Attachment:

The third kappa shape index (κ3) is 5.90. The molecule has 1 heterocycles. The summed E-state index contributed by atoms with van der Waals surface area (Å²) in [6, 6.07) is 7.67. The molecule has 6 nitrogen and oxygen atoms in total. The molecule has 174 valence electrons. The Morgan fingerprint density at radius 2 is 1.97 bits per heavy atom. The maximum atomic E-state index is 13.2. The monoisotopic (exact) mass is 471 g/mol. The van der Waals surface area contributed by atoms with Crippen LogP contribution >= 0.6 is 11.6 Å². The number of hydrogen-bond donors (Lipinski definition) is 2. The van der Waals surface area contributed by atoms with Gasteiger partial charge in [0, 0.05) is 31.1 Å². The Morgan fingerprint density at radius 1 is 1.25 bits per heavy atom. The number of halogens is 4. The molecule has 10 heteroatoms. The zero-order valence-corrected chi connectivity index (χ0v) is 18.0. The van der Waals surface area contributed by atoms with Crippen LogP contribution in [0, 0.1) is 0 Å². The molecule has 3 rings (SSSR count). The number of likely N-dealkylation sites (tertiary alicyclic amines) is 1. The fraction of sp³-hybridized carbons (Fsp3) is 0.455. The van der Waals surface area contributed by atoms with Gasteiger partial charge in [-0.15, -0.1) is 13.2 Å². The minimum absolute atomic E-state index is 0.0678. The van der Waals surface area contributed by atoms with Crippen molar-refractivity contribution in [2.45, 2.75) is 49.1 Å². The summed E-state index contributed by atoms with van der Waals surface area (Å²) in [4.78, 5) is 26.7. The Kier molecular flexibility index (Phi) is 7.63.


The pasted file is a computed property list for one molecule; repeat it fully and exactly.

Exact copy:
The third kappa shape index (κ3) is 5.90. The molecule has 1 heterocycles. The summed E-state index contributed by atoms with van der Waals surface area (Å²) in [6, 6.07) is 7.67. The molecule has 6 nitrogen and oxygen atoms in total. The molecule has 174 valence electrons. The Morgan fingerprint density at radius 2 is 1.97 bits per heavy atom. The maximum atomic E-state index is 13.2. The monoisotopic (exact) mass is 471 g/mol. The van der Waals surface area contributed by atoms with Crippen LogP contribution >= 0.6 is 11.6 Å². The number of hydrogen-bond donors (Lipinski definition) is 2. The van der Waals surface area contributed by atoms with Gasteiger partial charge in [0, 0.05) is 31.1 Å². The Morgan fingerprint density at radius 1 is 1.25 bits per heavy atom. The number of halogens is 4. The molecule has 10 heteroatoms. The zero-order valence-corrected chi connectivity index (χ0v) is 18.0. The van der Waals surface area contributed by atoms with Crippen LogP contribution in [0, 0.1) is 0 Å². The molecule has 3 rings (SSSR count). The number of likely N-dealkylation sites (tertiary alicyclic amines) is 1. The fraction of sp³-hybridized carbons (Fsp3) is 0.455. The van der Waals surface area contributed by atoms with Gasteiger partial charge in [-0.15, -0.1) is 13.2 Å². The minimum absolute atomic E-state index is 0.0678. The van der Waals surface area contributed by atoms with Crippen molar-refractivity contribution in [2.45, 2.75) is 49.1 Å². The summed E-state index contributed by atoms with van der Waals surface area (Å²) in [4.78, 5) is 26.7. The Kier molecular flexibility index (Phi) is 7.63.